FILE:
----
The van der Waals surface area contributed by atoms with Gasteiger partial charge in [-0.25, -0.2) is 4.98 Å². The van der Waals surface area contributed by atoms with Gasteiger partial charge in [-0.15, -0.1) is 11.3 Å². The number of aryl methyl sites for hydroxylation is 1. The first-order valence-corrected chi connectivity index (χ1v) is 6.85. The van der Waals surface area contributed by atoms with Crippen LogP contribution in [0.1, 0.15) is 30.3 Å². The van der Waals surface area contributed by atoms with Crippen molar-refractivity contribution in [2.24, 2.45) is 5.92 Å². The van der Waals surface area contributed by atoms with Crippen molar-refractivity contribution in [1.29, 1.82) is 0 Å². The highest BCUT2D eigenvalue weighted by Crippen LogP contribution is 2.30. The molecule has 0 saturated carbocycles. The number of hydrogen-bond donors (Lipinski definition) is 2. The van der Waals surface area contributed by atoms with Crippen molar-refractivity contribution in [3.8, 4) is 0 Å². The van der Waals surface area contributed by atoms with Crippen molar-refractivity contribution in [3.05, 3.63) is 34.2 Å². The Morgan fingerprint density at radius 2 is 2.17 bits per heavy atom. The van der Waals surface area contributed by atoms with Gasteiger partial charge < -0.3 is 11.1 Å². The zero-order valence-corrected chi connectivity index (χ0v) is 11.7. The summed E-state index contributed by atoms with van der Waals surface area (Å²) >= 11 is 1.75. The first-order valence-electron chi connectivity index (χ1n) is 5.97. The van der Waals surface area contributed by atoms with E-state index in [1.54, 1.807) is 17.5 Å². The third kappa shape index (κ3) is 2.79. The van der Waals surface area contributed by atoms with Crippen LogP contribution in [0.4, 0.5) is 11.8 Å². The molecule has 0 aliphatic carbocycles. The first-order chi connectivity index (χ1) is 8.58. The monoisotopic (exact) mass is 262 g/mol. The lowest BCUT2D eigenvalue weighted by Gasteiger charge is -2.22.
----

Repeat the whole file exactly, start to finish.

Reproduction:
The van der Waals surface area contributed by atoms with Gasteiger partial charge in [-0.25, -0.2) is 4.98 Å². The van der Waals surface area contributed by atoms with Gasteiger partial charge in [-0.15, -0.1) is 11.3 Å². The number of aryl methyl sites for hydroxylation is 1. The first-order valence-corrected chi connectivity index (χ1v) is 6.85. The van der Waals surface area contributed by atoms with Crippen LogP contribution in [0.1, 0.15) is 30.3 Å². The van der Waals surface area contributed by atoms with Crippen molar-refractivity contribution in [2.24, 2.45) is 5.92 Å². The van der Waals surface area contributed by atoms with Crippen molar-refractivity contribution in [1.29, 1.82) is 0 Å². The highest BCUT2D eigenvalue weighted by Crippen LogP contribution is 2.30. The molecule has 0 saturated carbocycles. The number of hydrogen-bond donors (Lipinski definition) is 2. The van der Waals surface area contributed by atoms with Crippen molar-refractivity contribution in [3.8, 4) is 0 Å². The van der Waals surface area contributed by atoms with Crippen molar-refractivity contribution in [3.05, 3.63) is 34.2 Å². The Morgan fingerprint density at radius 2 is 2.17 bits per heavy atom. The van der Waals surface area contributed by atoms with Gasteiger partial charge < -0.3 is 11.1 Å². The zero-order valence-corrected chi connectivity index (χ0v) is 11.7. The summed E-state index contributed by atoms with van der Waals surface area (Å²) >= 11 is 1.75. The first-order valence-electron chi connectivity index (χ1n) is 5.97. The van der Waals surface area contributed by atoms with E-state index in [1.54, 1.807) is 17.5 Å². The third kappa shape index (κ3) is 2.79. The van der Waals surface area contributed by atoms with Crippen LogP contribution in [0.4, 0.5) is 11.8 Å². The molecule has 0 aliphatic carbocycles. The first-order chi connectivity index (χ1) is 8.58. The monoisotopic (exact) mass is 262 g/mol. The lowest BCUT2D eigenvalue weighted by Gasteiger charge is -2.22.